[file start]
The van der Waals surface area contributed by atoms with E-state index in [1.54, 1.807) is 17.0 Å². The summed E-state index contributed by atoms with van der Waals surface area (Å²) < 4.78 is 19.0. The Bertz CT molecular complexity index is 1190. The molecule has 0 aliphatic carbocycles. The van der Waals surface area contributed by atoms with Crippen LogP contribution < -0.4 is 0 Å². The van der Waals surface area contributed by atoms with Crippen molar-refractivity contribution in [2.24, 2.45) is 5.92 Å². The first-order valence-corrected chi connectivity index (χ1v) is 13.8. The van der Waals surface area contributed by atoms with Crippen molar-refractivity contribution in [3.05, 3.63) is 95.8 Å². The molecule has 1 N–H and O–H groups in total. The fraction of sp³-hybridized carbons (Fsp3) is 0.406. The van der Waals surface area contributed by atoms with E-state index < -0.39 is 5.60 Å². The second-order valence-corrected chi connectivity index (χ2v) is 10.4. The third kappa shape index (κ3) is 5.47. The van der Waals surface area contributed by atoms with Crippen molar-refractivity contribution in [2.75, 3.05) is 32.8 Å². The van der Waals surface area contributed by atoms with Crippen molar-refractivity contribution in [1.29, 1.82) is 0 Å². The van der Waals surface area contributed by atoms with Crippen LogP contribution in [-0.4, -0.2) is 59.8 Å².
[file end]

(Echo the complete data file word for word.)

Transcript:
The van der Waals surface area contributed by atoms with E-state index in [1.54, 1.807) is 17.0 Å². The summed E-state index contributed by atoms with van der Waals surface area (Å²) < 4.78 is 19.0. The Bertz CT molecular complexity index is 1190. The molecule has 0 aliphatic carbocycles. The van der Waals surface area contributed by atoms with Crippen LogP contribution < -0.4 is 0 Å². The van der Waals surface area contributed by atoms with Crippen molar-refractivity contribution in [2.24, 2.45) is 5.92 Å². The first-order valence-corrected chi connectivity index (χ1v) is 13.8. The van der Waals surface area contributed by atoms with Crippen molar-refractivity contribution in [3.05, 3.63) is 95.8 Å². The molecule has 1 N–H and O–H groups in total. The fraction of sp³-hybridized carbons (Fsp3) is 0.406. The van der Waals surface area contributed by atoms with E-state index < -0.39 is 5.60 Å². The second-order valence-corrected chi connectivity index (χ2v) is 10.4. The third kappa shape index (κ3) is 5.47. The van der Waals surface area contributed by atoms with Crippen molar-refractivity contribution in [2.75, 3.05) is 32.8 Å². The van der Waals surface area contributed by atoms with Crippen molar-refractivity contribution in [1.29, 1.82) is 0 Å². The van der Waals surface area contributed by atoms with Crippen LogP contribution in [-0.4, -0.2) is 59.8 Å².